Yeah, but overgeneralizations are a problem, too. hooper over at Rocky Top Talk presents a great breakdown on the difference between using statistics -- WARNING: INVOLVES NUMBERS -- and misusing statistics.
Remember, statistics tell you where to look, not what to conclude.
Try telling this to baseball sabermetricians, and you will be accused of wanting to manufacture runs, which is a mortal sin. Ah, but I'm overgeneralizing there, something that hooper (a blogger I like, by the way) would never ...
This is common with journalists and is usually a result of seeking a word limit or a quick turnaround on an article. The logistics of the profession often create pressure to skp over relevant pieces of information.
Look, I'm not going to try to defend the mathematical abilities of journalists. We are -- ahem -- somewhat limited in that regard. But, I think it's worth point out that some of us (self included) try to be a bit more careful when using numbers and try to fit caveats in where possible. (Or where not sliced by copy editors, which is another problem entirely.) If you don't at least try, I would argue you're not a good journalist. (It's also worth distinguishing between researchers that journalists quote and journalists themselves, but that's another discussion entirely.) Just a bit of sticking up for my profession; overall, it's a good piece.
Jarrett Lee, someone's on your side. If, by on your side, one means admitting that you were terrible but saying you could have some potential if the numbed brain of Ryan Perrilloux hadn't put you in this situation.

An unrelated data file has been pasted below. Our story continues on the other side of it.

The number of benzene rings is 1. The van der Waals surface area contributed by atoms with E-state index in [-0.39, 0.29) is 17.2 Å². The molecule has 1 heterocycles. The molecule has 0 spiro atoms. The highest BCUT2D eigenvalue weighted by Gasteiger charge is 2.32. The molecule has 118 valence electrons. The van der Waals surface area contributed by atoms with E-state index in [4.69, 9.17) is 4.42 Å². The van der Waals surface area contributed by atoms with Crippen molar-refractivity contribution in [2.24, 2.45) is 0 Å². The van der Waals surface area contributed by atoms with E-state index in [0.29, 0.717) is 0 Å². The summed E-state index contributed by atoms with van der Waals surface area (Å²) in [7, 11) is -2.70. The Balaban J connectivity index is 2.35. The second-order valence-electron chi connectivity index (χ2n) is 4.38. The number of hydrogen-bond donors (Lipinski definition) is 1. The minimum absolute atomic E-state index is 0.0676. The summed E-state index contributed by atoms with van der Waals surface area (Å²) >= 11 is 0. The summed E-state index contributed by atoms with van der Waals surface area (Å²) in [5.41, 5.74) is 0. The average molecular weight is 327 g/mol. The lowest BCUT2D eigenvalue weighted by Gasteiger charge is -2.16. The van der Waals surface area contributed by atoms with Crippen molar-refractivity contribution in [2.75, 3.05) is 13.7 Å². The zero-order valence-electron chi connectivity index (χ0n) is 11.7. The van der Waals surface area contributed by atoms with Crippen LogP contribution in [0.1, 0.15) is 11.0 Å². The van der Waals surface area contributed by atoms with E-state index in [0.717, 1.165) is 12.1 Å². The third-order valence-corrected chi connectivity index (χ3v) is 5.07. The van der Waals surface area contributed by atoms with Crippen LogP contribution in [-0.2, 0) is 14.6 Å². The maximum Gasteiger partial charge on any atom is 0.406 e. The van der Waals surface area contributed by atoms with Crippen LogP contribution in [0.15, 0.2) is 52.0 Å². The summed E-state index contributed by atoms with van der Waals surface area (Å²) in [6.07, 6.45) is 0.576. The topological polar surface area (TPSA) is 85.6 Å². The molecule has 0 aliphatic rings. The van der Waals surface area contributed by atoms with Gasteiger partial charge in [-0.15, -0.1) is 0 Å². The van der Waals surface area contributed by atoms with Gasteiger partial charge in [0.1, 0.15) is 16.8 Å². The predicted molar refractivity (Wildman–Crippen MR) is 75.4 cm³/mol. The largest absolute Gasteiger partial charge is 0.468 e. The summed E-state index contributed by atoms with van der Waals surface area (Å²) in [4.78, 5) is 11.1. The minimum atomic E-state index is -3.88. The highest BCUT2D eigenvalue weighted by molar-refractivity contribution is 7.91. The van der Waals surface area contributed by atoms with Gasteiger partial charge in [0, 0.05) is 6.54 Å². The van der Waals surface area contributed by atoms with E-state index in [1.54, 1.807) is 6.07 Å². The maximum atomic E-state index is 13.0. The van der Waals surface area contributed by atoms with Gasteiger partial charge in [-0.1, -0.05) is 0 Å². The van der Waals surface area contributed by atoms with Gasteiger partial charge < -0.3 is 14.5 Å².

I'm not enjoying this because not only are the games not close this year, I don't enjoy watching Lee sink deeper into this pit of helplessness. It's like watching a guy's career go up in smoke in front of your eyes.
This is actually a very good question: When does throwing a guy to the wolves (and let's face it, SEC defenses are about as close to wolves as you can get) benefit a player and when does it hurt? The problem coaches have is that it has to be handled differently for each QB, and it's hard to tell if you've hit the right balance until it's too late.
Northeasterners play college football? Who knew? Not actually SEC-related, but SBN's newest college blog is Troy Nunes is an Absolute Magician, a Syracuse blog that your humble correspondent enjoyed even before it moved over to the network.
Welcome to Troy ... or Troy Nunes ... or Troy Nunes is ...
Welcome to the new SBN blog.